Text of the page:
Channel Islands was a trip you should complete to mark it off your list but may be better in the spring with blooming plants and flowers. Highlight: the adorable little foxes that were everywhere (even though those who saw my fox pictures said the foxes were not cute. Hmm, perhaps that IS a reason to visit?).
Joshua Tree was a climber’s paradise (so, not me these days) but I did love the varying cacti. Made me wonder if Dr. Seuss modeled The Lorax after a cactus he viewed here.
Spent a few days in Phoenix helping A move (perfect timing) and then found my way to Sedona. Ahh, Sedona. What a wonderful town. Hiked to the top of Bell Rock Vortex (which apparently strengthens the masculine side, feminine side, and the balance) and sat on a cliff for a few hours with only a brave bird and chipmunk for company. I built myself a little rock tower, made a wish, then put the rocks back where I found them. I did not feel an influx of energy, but I did feel peace and contentment after my cliff sitting.
The next day found me at Petrified Forest and what a special, magical day. I’m not sure if there’s truth to the power of vortexes, but I believe in energy and that day, I was energized. The sun was shining from one side of the sky and the moon was bright on the other. I skipped over paths, laughing like a loon, full of positive vibes and peace and such joy. Why was I giggling? Was this petrified wood that beautiful? Were the ravens singing to me? Did the vortex infuse me with elevated joy and happy energy? Or was it just a sunny day and the vitamin D made me giddy?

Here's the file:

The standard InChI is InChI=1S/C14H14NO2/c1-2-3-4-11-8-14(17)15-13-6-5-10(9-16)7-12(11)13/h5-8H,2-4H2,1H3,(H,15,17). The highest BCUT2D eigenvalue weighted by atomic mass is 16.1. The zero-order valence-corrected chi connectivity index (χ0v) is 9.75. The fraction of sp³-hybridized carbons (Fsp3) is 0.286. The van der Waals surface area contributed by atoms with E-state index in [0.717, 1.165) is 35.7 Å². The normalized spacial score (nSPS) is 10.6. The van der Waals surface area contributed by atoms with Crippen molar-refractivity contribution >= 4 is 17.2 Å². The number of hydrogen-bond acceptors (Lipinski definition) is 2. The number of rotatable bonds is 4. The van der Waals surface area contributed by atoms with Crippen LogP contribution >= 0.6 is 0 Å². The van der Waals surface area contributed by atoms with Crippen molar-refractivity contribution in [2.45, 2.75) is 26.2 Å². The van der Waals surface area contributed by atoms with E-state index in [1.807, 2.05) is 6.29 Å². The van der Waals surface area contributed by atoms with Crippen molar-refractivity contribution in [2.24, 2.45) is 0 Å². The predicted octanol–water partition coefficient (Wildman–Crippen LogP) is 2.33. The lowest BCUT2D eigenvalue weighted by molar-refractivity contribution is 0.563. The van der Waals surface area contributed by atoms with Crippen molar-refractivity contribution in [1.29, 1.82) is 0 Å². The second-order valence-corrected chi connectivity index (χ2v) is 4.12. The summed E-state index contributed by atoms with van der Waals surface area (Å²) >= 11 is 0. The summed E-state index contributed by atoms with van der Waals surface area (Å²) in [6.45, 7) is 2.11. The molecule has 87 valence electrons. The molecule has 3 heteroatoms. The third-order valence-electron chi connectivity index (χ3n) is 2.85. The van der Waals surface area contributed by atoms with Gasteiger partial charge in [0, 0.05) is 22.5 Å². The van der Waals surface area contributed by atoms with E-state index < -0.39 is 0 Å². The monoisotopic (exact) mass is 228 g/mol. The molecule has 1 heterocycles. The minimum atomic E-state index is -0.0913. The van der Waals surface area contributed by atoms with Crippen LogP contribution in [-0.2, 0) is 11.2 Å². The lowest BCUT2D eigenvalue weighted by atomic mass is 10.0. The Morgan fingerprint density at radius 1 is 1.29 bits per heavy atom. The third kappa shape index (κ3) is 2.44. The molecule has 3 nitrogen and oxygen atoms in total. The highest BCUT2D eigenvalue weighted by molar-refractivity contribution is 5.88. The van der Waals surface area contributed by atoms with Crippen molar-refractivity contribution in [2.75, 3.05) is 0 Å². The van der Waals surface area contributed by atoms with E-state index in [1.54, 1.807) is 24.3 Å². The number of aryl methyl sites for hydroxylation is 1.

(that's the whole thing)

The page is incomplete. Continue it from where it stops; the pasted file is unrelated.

Life update: Colorado may be a potential place of residence in the future. Driving through the southern part of the state, I loved the 360 degree mountains (surrounding me on all sides). So majestic. Like a warm hug of rock.
Mesa Verde showed me the resilience of cliff dwellers (which was
cool...but seemed exhausting!) and the evolution of farming for the Puebloan people. Apparently, the way to my heart is through scenic views or sappy stories, not the history of a people, as this park is definitely on my "least favorite" list (well, if I actually had a least favorite list).
I then made my way to Black Canyon of the Gunnison which was awesome. I loved this park. Please go visit. It was stunning. Being high above the cliffs, looking down at the Gunnison River. I would love to revisit and kayak the Gunnison. Who's in?
Next, I drove to the Great Sand Dunes. I may revisit when I have stronger calves/quads. ha I made it over a few hills (won’t even lie and say halfway), when I decided to plop down and enjoy the moment. Side note: loved how the pictures look like a painting and not like it was taken with my iPhone.
Never posted about Crater Lake: oh, so gorgeous. The sun reflecting on the lake made it sparkle. I'd love to have this beauty in my backyard!
Lastly, Lassen Volcanic was a quick trip as a big storm was coming and they were closing the road. Driving those windy roads with only a few feet of viability due to fog and the sheer drop on one side...not my favorite memory. But we still managed to find the beauty!
In summary: Since quitting work on August 25, I explored 34 of our majestic National Parks and countless state parks and road side attractions. I travelled through 22 states and 2 countries. I visited cousins, explored with friends and family, and was finally able to check off a road trip that began its planning stages in 2008 (with a few added spots thrown in!).
So, what's next? As this trip reiterated that I'm happiest when outside, among nature, I can only tell you that my travels are not complete!